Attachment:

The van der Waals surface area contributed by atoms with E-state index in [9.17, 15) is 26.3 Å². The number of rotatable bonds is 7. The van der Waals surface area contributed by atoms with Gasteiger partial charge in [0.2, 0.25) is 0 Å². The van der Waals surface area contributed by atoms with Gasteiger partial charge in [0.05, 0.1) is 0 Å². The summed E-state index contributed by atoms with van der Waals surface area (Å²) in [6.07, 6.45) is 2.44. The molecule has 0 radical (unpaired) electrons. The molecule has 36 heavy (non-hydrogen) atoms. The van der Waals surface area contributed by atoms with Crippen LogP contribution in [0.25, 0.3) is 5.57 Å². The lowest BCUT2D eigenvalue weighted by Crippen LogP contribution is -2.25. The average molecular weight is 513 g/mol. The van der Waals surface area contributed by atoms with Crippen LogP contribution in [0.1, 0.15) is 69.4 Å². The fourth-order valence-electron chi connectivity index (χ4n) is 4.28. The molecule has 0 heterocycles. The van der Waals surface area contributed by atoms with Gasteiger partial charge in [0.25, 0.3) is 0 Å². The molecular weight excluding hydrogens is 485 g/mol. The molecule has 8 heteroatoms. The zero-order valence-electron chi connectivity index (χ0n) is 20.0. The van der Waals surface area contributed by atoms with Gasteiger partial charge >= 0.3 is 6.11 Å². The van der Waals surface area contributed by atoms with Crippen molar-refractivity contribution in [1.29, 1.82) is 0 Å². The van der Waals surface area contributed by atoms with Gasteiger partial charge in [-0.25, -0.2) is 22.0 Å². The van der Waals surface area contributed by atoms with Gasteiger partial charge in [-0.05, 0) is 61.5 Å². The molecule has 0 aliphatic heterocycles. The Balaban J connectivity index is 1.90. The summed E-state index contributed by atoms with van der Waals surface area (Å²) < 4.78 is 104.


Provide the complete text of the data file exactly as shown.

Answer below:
The van der Waals surface area contributed by atoms with E-state index in [9.17, 15) is 26.3 Å². The number of rotatable bonds is 7. The van der Waals surface area contributed by atoms with Gasteiger partial charge in [0.2, 0.25) is 0 Å². The van der Waals surface area contributed by atoms with Gasteiger partial charge in [0.05, 0.1) is 0 Å². The summed E-state index contributed by atoms with van der Waals surface area (Å²) in [6.07, 6.45) is 2.44. The molecule has 0 radical (unpaired) electrons. The molecule has 36 heavy (non-hydrogen) atoms. The van der Waals surface area contributed by atoms with Crippen LogP contribution in [0.25, 0.3) is 5.57 Å². The lowest BCUT2D eigenvalue weighted by Crippen LogP contribution is -2.25. The average molecular weight is 513 g/mol. The van der Waals surface area contributed by atoms with Crippen LogP contribution in [0.1, 0.15) is 69.4 Å². The fourth-order valence-electron chi connectivity index (χ4n) is 4.28. The molecule has 0 heterocycles. The van der Waals surface area contributed by atoms with Gasteiger partial charge in [0.25, 0.3) is 0 Å². The molecular weight excluding hydrogens is 485 g/mol. The molecule has 8 heteroatoms. The zero-order valence-electron chi connectivity index (χ0n) is 20.0. The van der Waals surface area contributed by atoms with Gasteiger partial charge >= 0.3 is 6.11 Å². The van der Waals surface area contributed by atoms with Crippen molar-refractivity contribution in [1.29, 1.82) is 0 Å². The van der Waals surface area contributed by atoms with Gasteiger partial charge in [-0.25, -0.2) is 22.0 Å². The van der Waals surface area contributed by atoms with Gasteiger partial charge in [-0.05, 0) is 61.5 Å². The molecule has 0 aliphatic heterocycles. The Balaban J connectivity index is 1.90. The summed E-state index contributed by atoms with van der Waals surface area (Å²) < 4.78 is 104.